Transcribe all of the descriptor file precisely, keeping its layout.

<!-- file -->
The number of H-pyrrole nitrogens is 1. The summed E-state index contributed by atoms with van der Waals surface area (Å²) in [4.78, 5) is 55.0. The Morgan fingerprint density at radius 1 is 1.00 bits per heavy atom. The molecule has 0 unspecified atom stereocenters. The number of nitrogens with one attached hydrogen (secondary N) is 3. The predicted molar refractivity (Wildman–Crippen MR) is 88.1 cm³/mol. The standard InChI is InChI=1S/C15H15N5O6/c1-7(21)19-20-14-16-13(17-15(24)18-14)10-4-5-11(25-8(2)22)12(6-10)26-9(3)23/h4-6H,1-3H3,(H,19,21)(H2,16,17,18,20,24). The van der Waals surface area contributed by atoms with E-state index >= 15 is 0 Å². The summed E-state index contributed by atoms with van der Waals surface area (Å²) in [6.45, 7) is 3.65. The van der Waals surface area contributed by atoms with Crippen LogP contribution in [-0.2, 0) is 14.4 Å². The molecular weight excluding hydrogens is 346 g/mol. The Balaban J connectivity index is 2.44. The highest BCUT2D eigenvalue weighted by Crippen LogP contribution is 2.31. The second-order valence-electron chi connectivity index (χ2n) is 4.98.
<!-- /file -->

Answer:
The number of H-pyrrole nitrogens is 1. The summed E-state index contributed by atoms with van der Waals surface area (Å²) in [4.78, 5) is 55.0. The Morgan fingerprint density at radius 1 is 1.00 bits per heavy atom. The molecule has 0 unspecified atom stereocenters. The number of nitrogens with one attached hydrogen (secondary N) is 3. The predicted molar refractivity (Wildman–Crippen MR) is 88.1 cm³/mol. The standard InChI is InChI=1S/C15H15N5O6/c1-7(21)19-20-14-16-13(17-15(24)18-14)10-4-5-11(25-8(2)22)12(6-10)26-9(3)23/h4-6H,1-3H3,(H,19,21)(H2,16,17,18,20,24). The van der Waals surface area contributed by atoms with E-state index >= 15 is 0 Å². The summed E-state index contributed by atoms with van der Waals surface area (Å²) in [6.45, 7) is 3.65. The van der Waals surface area contributed by atoms with Crippen LogP contribution in [-0.2, 0) is 14.4 Å². The molecular weight excluding hydrogens is 346 g/mol. The Balaban J connectivity index is 2.44. The highest BCUT2D eigenvalue weighted by Crippen LogP contribution is 2.31. The second-order valence-electron chi connectivity index (χ2n) is 4.98.